Comparison of three distinct methods for the detection of circulating tumor cells in colorectal cancer patients

Ornella Parolini, Annalisa Gervasoni, Maria Teresa Sandri, Riccardo Nascimbeni, Laura Zorzino, Maria Cristina Cassatella, Luigi Baglioni, Sara Panigara, Maria Gervasi, Diego Di Lorenzo

Research output: Contribution to journalArticle

21 Citations (Scopus)

Abstract

The detection of circulating tumor cells (CTCs) has considerable utility in the clinical management of patients with solid cancers. However, the phenotypic heterogeneity of CTCs and their low numbers in the bloodstream of patients means that no standardized detection method currently exists for these cells. This, together with differences in pre-analytical sample processing, has led to the collection and accumulation of inconsistent data among independent studies. Here, we compare the ability of three methods to detect CTCs in the blood of colorectal cancer patients. Specifically, different aliquots of the same blood sample were screened for the presence of CTCs by a multimarker RT-PCR assay, the standardized CellSearch assay and dHPLC-based gene mutation analysis. In the population tested, none of the blood samples analysed appeared to be positive by all three methods. Of the samples, 75% were positive for the presence of CTCs by the RT-PCR method. Only 20% were positive by the CellSearch assay, while 14.3% of samples displayed gene mutations consistent with the presence of CTCs when the dHPLC method was applied. The samples which were positive for CTCs by the CellSearch assay did not overlap with those that were positive by dHPLC. Interestingly, however, all of these samples were positive when assessed by RT-PCR. Conversely, of the samples that resulted negative by RT-PCR analysis, none appeared to be positive by either of the other methods. These data, therefore, indicate that of the three methods tested, the multimarker RT-PCR assay provides maximal probability of CTC detection. Here, we present the preliminary results of an ongoing clinical study. Future follow-up involving detection of CTCs in the blood of colorectal cancer patients using these three distinct methods will allow us to verify whether either a single method, or a combination of different assays, is necessary to uncover further prognostic significance of circulating tumor cells.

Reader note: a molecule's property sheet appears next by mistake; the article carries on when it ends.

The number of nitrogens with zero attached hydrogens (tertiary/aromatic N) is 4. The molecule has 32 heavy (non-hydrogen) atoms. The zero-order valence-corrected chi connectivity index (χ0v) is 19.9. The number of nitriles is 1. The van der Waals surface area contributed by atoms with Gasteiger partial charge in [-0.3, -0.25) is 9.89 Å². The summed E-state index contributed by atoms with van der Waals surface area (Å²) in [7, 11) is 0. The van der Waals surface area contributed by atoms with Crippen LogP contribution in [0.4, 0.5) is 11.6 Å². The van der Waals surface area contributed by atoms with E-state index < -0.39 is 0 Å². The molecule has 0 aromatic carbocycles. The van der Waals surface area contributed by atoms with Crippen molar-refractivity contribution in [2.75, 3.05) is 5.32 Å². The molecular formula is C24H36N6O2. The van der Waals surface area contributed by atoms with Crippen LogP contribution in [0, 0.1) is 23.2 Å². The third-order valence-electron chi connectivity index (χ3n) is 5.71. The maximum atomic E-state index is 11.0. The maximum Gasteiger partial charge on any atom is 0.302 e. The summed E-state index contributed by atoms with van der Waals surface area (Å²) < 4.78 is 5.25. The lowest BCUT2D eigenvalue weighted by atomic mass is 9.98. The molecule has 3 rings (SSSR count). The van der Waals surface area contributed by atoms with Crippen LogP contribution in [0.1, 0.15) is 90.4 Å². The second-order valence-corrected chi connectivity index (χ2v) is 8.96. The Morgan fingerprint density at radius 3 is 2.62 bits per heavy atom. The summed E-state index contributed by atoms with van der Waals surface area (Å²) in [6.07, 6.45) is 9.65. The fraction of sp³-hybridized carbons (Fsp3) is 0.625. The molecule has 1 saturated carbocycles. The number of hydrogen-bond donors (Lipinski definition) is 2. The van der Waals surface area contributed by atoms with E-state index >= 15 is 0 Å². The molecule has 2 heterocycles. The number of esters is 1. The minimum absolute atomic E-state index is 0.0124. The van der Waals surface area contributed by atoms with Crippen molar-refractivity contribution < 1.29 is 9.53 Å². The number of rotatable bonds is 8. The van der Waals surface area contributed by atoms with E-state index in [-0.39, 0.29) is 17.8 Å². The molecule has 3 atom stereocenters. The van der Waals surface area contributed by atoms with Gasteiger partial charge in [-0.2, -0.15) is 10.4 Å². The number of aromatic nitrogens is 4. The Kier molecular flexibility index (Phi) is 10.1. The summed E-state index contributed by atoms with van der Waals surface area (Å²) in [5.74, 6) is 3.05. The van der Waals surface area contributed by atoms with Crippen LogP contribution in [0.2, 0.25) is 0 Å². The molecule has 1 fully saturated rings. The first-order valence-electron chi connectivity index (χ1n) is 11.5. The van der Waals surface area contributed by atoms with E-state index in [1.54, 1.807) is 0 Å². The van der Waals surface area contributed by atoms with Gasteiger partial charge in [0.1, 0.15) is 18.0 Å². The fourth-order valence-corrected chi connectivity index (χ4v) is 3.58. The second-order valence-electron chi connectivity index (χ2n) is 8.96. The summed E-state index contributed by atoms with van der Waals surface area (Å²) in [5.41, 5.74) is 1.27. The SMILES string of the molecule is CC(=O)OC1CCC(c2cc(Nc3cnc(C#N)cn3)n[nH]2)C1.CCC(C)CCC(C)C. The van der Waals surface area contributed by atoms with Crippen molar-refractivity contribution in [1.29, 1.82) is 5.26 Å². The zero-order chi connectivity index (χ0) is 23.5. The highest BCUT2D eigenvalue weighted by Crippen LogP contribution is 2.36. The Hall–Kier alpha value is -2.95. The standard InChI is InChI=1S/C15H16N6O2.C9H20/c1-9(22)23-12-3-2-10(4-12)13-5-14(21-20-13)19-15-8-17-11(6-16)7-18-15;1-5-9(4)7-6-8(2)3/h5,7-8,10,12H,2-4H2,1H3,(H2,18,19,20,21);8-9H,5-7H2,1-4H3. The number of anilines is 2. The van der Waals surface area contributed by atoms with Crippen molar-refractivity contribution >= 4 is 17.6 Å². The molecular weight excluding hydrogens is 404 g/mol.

Original languageEnglish
Pages (from-to)1669-1703
Number of pages35
JournalOncology Reports
Volume25
DOIs
Publication statusPublished - 2011

Keywords

  • Aged
  • Aged, 80 and over
  • Cell Separation
  • Chromatography, High Pressure Liquid
  • Colorectal Neoplasms
  • DNA Mutational Analysis
  • Female
  • Humans
  • Male
  • Middle Aged
  • Neoplastic Cells, Circulating
  • Reverse Transcriptase Polymerase Chain Reaction
  • Sensitivity and Specificity

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